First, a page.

What Happens when one Executes a Will in Two Different Countries, with Different Beneficiaries?

The United States is famously known for its influx of immigrants moving here to build their lives, to retire, and for various other reasons. But specifically, tropical and sunny Florida is a very popular place for those coming from other countries. A booming 129,525 people moved to Florida from other countries just this past year! It is very common for people to own property in both their native home, as well as here in the United States.

As people build their lives, it is very important to plan what will happen after death to property both in the U.S. and abroad. This especially became important for Elena Isleno, a citizen of Argentina. Ms. Isleno owned property both in Argentina and in Florida. In order to protect her assets and decide what should be done with her properties, Ms. Isleno executed a will in New York; certain property went to friends and family in Argentina, while others to friends and family in the United States.

This New York will was duly executed with all of the required formalities (attesting witnesses and signatures) and therefore, presumably valid. So all seems ready and good to go, correct? Except that only four months later, Ms. Isleno executed a second will in Argentina! If this will was identical to the first will, there should not have been any issues. However, this will, let’s call it the “second will,” instead left all of Ms. Isleno’s property to her friends and family in Argentina. For the second will, Ms. Isleno orally told a notary what her wishes were for her property (i.e. to be left to her friends and family in Argentina), who then typed it up, and confirmed with Ms. Isleno it was correct. Ms. Isleno confirmed its contents. The notary stamped and signed the will. However, for reasons we may never know, neither Ms. Isleno nor the witnesses signed the document.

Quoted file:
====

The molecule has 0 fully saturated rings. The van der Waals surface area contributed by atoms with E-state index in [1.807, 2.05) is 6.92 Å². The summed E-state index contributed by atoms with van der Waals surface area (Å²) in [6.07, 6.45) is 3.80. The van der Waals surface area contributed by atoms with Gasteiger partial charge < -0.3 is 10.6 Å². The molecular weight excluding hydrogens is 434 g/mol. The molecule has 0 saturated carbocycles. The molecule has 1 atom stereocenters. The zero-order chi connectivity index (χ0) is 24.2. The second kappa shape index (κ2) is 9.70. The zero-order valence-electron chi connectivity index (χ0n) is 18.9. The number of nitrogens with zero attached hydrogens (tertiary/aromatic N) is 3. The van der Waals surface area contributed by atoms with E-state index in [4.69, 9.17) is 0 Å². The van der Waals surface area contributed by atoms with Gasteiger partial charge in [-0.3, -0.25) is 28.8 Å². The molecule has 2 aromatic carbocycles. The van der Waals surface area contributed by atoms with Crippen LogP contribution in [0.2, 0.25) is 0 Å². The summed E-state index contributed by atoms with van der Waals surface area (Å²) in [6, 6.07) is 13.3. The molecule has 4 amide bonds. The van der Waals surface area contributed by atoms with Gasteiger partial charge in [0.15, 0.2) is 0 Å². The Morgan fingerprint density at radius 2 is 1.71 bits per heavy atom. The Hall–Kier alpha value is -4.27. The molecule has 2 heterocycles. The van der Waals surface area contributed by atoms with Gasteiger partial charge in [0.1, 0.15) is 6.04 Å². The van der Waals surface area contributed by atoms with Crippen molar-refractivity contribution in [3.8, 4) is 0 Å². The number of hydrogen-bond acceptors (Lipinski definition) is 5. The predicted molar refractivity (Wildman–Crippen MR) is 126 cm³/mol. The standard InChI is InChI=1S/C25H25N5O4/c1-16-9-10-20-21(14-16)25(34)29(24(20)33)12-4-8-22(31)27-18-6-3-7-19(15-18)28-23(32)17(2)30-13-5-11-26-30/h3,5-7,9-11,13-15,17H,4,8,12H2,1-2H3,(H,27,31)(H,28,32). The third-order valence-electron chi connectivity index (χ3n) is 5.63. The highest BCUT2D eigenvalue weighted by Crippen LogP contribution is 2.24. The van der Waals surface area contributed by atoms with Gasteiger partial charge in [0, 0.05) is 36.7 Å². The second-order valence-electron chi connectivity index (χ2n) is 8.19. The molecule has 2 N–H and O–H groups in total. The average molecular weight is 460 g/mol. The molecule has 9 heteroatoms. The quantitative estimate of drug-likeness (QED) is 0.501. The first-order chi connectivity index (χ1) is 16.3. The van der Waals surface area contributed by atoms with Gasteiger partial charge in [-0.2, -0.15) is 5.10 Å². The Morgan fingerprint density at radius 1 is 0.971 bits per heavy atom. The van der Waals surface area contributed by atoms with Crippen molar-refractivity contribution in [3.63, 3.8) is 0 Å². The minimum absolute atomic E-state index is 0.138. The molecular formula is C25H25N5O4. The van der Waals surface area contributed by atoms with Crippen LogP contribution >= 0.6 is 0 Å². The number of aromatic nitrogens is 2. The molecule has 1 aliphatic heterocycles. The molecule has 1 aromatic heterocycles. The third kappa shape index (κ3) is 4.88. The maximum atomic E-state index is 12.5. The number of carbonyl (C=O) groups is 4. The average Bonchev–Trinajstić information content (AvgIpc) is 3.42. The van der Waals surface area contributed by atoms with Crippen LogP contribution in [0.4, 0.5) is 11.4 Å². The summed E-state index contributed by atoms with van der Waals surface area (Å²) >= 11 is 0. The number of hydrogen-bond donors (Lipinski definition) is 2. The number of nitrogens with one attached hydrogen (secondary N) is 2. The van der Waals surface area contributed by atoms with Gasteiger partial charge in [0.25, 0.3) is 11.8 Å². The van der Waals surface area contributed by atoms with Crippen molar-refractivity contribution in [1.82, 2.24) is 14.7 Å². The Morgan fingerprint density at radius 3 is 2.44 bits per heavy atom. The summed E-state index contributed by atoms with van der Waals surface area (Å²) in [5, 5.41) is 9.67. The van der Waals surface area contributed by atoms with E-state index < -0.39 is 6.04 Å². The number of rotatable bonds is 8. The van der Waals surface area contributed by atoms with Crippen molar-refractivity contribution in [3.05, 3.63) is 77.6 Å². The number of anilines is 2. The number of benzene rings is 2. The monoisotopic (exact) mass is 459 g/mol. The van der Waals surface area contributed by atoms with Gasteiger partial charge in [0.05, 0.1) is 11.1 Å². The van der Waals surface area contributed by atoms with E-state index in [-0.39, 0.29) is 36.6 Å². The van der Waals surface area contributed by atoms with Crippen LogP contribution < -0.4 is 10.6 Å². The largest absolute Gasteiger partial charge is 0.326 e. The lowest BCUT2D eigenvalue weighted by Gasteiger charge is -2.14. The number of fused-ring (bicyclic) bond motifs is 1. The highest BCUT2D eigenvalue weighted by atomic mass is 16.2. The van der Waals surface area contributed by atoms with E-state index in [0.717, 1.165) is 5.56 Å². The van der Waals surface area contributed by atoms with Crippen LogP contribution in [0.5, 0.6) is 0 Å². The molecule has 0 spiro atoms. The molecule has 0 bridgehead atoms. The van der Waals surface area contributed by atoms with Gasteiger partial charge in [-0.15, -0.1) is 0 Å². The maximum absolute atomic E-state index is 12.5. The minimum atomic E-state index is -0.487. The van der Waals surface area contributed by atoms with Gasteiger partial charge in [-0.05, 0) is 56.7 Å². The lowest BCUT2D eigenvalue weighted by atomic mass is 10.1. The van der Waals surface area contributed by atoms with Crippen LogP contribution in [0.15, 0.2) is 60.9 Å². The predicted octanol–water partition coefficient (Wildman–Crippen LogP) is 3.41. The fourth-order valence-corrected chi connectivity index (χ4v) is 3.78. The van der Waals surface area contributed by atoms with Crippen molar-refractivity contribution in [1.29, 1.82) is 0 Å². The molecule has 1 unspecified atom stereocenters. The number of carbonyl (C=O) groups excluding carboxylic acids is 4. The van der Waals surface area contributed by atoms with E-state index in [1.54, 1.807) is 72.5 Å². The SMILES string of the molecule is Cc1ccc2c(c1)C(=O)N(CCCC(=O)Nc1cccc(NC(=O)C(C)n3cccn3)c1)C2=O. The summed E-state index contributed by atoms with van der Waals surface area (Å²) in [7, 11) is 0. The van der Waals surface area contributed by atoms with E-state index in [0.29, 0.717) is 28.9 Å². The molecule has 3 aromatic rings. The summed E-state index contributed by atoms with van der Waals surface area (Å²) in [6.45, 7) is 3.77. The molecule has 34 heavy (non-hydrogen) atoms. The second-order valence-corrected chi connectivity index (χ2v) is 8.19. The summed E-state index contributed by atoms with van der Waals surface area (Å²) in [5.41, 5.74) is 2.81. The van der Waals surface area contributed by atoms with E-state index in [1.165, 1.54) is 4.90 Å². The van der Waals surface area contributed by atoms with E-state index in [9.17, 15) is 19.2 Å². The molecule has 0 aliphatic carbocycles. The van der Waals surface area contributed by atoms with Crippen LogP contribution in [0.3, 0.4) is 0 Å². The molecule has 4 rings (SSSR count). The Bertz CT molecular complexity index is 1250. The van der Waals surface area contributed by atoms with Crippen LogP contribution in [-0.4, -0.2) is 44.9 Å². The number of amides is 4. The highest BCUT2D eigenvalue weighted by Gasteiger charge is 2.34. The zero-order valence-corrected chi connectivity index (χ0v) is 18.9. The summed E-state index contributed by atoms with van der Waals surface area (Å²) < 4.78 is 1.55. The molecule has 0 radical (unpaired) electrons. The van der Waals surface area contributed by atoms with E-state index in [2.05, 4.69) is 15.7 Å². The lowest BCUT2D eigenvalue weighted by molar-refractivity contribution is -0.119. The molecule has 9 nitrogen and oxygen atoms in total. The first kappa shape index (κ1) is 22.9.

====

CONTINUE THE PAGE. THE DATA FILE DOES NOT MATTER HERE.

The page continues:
The second will was admitted to probate in Argentina, which prompted the New York beneficiaries to file a petition to administer the New York will in Florida. With no surprise, the friends and family in Argentina who were named in the second will objected and sought to admit the second will instead.

Under Florida law, a foreign will is typically admitted to probate if it was validly executed under the laws of the foreign country. However, there are two types of wills that are never valid under Florida law: holographic (handwritten) wills and nuncupative wills. A nuncupative will is one that was done orally. The Court here treated Ms. Isleno’s second will as a nuncupative will, on the basis that she never signed it. Based on this finding, the claims of the beneficiaries in Argentina failed and the first will was accordingly admitted to probate, and will control the disposition of Ms. Isleno’s property.

As illustrated, it is very important to plan one’s estate. If you or someone you know has property both here and abroad, please do not hesitate to contact us regarding your estate planning needs. The experienced attorneys at Chepenik Trushin LLP are ready, willing, and able to provide advice and assistance.